Do Men Dream about their Wedding?
By Helga Hayse on October 18, 2012
Do men dream about their wedding?
Do they plan their wedding a year in advance, searching for the perfect tuxedo, making lists of whom they want to invite?
Do they compare what they think with their buddies?
No, no, no to all the above.
Obsession about the "perfect" wedding is the bride's fixation. She's been dreaming about her special day since she was 9 years old. That day, she'll look like the princess she always wanted to be.
While you're reading this blog, millions of women in their twenties and thirties are poring through bridal magazines, steeped in the propaganda of 'perfect' wedding must haves as dictated by the annual $50 billion wedding industry.
According to this most powerful lobby, the average wedding in the U.S. costs $27,850. The guest list averages 165. One third of those weddings are paid for by the bride's parents. The industry doesn't keep figures for how many parents borrow from their own retirement fund for their daughter's wedding.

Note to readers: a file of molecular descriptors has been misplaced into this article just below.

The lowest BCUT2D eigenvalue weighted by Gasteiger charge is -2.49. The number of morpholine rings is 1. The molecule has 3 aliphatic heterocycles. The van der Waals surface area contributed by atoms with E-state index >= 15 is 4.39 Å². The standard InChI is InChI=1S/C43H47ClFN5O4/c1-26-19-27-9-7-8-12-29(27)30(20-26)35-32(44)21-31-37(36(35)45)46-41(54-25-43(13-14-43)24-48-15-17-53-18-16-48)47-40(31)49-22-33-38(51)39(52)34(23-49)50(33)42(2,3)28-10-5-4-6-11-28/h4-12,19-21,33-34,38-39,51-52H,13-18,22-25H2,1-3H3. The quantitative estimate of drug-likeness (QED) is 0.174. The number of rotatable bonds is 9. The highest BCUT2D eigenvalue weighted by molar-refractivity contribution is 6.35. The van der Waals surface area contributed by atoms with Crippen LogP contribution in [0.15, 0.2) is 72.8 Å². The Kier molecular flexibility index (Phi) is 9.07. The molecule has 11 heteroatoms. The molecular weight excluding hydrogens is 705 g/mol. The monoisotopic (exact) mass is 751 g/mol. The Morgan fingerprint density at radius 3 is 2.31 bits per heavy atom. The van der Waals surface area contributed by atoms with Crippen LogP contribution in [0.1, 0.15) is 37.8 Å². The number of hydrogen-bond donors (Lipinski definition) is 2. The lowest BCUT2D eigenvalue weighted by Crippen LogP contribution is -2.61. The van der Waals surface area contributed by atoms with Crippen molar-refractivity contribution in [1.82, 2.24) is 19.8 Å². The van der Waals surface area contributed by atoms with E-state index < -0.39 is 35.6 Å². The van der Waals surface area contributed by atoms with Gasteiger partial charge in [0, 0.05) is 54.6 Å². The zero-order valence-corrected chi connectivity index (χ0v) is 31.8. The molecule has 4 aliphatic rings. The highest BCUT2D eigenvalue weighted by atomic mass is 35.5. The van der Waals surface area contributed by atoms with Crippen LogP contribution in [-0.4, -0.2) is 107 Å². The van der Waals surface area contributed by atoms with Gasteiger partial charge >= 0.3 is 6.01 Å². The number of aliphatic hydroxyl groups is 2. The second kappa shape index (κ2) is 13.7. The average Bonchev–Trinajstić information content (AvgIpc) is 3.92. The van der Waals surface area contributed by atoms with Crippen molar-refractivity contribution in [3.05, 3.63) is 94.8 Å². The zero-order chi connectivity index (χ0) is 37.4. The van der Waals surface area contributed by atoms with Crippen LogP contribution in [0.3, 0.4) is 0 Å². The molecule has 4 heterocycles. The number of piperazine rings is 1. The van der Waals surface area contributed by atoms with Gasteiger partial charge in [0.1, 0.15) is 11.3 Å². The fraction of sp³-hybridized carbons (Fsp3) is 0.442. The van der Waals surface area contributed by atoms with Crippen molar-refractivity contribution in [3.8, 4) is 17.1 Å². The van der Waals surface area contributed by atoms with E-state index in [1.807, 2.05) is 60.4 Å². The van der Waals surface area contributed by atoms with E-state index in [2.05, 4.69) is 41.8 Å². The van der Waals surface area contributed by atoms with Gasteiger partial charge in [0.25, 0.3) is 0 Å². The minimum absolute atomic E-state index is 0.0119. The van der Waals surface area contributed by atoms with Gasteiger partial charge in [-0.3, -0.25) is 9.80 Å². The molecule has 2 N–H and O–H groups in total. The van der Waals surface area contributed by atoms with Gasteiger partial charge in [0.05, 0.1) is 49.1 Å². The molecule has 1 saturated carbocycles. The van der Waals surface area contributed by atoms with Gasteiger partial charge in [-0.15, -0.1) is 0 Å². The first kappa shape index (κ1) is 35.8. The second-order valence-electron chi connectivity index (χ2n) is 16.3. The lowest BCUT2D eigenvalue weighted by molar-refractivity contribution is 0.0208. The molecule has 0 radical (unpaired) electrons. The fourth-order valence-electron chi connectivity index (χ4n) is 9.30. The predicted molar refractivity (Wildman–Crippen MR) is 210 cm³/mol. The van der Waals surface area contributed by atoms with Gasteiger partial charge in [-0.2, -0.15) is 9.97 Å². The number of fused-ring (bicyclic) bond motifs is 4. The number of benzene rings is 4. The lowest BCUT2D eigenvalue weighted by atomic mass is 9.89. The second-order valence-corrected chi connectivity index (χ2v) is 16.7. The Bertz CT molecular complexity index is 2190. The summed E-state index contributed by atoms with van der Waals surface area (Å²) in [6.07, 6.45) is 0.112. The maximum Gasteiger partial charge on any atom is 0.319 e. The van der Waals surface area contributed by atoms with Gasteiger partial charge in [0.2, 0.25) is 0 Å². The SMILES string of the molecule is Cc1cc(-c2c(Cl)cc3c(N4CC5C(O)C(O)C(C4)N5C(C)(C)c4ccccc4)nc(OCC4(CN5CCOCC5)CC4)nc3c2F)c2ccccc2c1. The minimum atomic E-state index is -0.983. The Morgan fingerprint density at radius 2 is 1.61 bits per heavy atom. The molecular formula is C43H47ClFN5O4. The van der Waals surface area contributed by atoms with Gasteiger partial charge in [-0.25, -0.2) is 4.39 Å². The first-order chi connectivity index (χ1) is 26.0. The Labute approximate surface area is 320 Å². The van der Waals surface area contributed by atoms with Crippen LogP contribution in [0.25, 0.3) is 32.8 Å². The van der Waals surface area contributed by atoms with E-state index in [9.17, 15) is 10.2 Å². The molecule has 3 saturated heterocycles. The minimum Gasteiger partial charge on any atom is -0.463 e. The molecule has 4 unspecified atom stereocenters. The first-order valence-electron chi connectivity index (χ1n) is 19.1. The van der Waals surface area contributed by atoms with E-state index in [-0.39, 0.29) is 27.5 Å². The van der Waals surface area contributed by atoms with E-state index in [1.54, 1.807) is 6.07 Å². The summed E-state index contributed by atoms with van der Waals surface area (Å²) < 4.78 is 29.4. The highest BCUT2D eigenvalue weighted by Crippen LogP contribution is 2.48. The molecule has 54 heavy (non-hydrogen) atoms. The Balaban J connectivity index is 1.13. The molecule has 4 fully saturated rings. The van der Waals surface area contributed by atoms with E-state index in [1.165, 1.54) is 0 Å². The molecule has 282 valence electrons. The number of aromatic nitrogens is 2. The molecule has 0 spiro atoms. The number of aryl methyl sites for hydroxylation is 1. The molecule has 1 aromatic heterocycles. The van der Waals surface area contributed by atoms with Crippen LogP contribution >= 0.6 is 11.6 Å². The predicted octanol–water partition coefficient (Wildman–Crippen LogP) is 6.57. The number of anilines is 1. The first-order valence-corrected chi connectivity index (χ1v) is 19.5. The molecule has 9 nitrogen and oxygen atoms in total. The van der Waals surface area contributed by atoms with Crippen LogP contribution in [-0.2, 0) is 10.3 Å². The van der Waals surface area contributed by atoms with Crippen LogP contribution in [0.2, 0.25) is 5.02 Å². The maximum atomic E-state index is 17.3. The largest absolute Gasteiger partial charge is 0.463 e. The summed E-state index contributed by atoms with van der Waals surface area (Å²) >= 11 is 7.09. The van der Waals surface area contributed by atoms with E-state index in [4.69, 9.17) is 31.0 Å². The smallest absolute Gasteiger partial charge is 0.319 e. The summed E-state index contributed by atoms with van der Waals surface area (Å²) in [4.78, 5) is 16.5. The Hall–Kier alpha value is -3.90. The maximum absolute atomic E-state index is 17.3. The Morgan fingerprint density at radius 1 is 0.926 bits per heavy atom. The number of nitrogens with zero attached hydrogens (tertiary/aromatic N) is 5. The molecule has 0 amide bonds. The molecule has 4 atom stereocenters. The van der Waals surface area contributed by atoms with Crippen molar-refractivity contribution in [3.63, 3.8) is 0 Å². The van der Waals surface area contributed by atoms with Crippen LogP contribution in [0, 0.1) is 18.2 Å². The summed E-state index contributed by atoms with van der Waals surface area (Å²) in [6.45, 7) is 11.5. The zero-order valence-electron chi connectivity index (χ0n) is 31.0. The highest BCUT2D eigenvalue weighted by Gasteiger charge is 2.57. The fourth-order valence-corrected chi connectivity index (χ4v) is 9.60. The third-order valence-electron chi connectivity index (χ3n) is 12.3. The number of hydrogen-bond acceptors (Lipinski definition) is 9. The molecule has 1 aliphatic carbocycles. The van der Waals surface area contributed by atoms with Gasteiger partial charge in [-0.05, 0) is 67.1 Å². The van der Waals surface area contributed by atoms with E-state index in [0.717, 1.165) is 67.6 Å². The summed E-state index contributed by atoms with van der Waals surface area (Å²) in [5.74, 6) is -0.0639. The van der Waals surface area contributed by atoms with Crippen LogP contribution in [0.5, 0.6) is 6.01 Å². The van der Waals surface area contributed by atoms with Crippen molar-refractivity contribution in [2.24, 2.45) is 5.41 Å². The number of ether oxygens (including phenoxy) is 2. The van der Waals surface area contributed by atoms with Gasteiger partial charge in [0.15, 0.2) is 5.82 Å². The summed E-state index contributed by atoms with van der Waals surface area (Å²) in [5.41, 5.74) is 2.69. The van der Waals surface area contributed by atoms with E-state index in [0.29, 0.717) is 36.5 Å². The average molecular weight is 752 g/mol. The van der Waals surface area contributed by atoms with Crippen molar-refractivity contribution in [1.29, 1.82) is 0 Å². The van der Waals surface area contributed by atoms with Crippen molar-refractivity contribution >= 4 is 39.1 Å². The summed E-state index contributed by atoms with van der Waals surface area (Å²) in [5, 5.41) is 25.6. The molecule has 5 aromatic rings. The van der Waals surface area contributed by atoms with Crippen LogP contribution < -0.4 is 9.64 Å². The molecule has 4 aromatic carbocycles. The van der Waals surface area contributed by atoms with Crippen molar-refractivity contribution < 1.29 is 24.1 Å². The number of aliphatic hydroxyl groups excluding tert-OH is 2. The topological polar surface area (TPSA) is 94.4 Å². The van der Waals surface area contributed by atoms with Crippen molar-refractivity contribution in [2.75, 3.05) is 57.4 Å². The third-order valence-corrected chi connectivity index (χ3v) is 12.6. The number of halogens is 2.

A ‘perfect wedding’ is part of the bride’s conditioning, her fantasy day since she received a Barbie doll for Christmas. She has been planning this wedding in her imagination for years. It doesn’t work without a groom.
Few men besides wedding planners think about weddings. There is no Modern Groom magazine. This is the bride’s big day ; the groom is part of the scenario. It’s performance art for him. He’ll go along with it. He’s not paying for it.
I think if bride and groom can’t pay for 80 percent of their own wedding, they should trim down the costs or postpone it until they can pay for it. They might work harder at the relationship if they were investing their own money, thereby
leaving mom and dad more assets for their retirement.